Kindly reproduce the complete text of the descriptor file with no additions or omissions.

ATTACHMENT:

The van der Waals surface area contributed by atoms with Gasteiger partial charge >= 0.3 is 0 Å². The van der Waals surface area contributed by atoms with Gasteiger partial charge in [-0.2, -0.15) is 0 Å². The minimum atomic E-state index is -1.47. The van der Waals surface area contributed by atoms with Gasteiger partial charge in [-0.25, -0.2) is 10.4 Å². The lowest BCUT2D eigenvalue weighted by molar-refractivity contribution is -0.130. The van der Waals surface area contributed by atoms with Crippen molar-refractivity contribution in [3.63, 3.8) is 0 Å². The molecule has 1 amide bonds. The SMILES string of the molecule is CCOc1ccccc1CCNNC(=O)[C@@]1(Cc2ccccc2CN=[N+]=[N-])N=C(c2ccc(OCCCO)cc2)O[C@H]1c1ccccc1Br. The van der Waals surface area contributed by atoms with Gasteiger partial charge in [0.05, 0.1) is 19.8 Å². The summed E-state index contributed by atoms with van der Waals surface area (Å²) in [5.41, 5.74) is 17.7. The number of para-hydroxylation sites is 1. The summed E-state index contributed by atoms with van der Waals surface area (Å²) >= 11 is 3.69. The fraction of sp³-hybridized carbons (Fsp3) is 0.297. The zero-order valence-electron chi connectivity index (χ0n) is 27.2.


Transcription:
The van der Waals surface area contributed by atoms with Gasteiger partial charge >= 0.3 is 0 Å². The van der Waals surface area contributed by atoms with Gasteiger partial charge in [-0.2, -0.15) is 0 Å². The minimum atomic E-state index is -1.47. The van der Waals surface area contributed by atoms with Gasteiger partial charge in [-0.25, -0.2) is 10.4 Å². The lowest BCUT2D eigenvalue weighted by molar-refractivity contribution is -0.130. The van der Waals surface area contributed by atoms with Crippen molar-refractivity contribution in [3.63, 3.8) is 0 Å². The molecule has 1 amide bonds. The SMILES string of the molecule is CCOc1ccccc1CCNNC(=O)[C@@]1(Cc2ccccc2CN=[N+]=[N-])N=C(c2ccc(OCCCO)cc2)O[C@H]1c1ccccc1Br. The van der Waals surface area contributed by atoms with Gasteiger partial charge in [0.05, 0.1) is 19.8 Å². The summed E-state index contributed by atoms with van der Waals surface area (Å²) in [5.41, 5.74) is 17.7. The number of para-hydroxylation sites is 1. The summed E-state index contributed by atoms with van der Waals surface area (Å²) >= 11 is 3.69. The fraction of sp³-hybridized carbons (Fsp3) is 0.297. The zero-order valence-electron chi connectivity index (χ0n) is 27.2.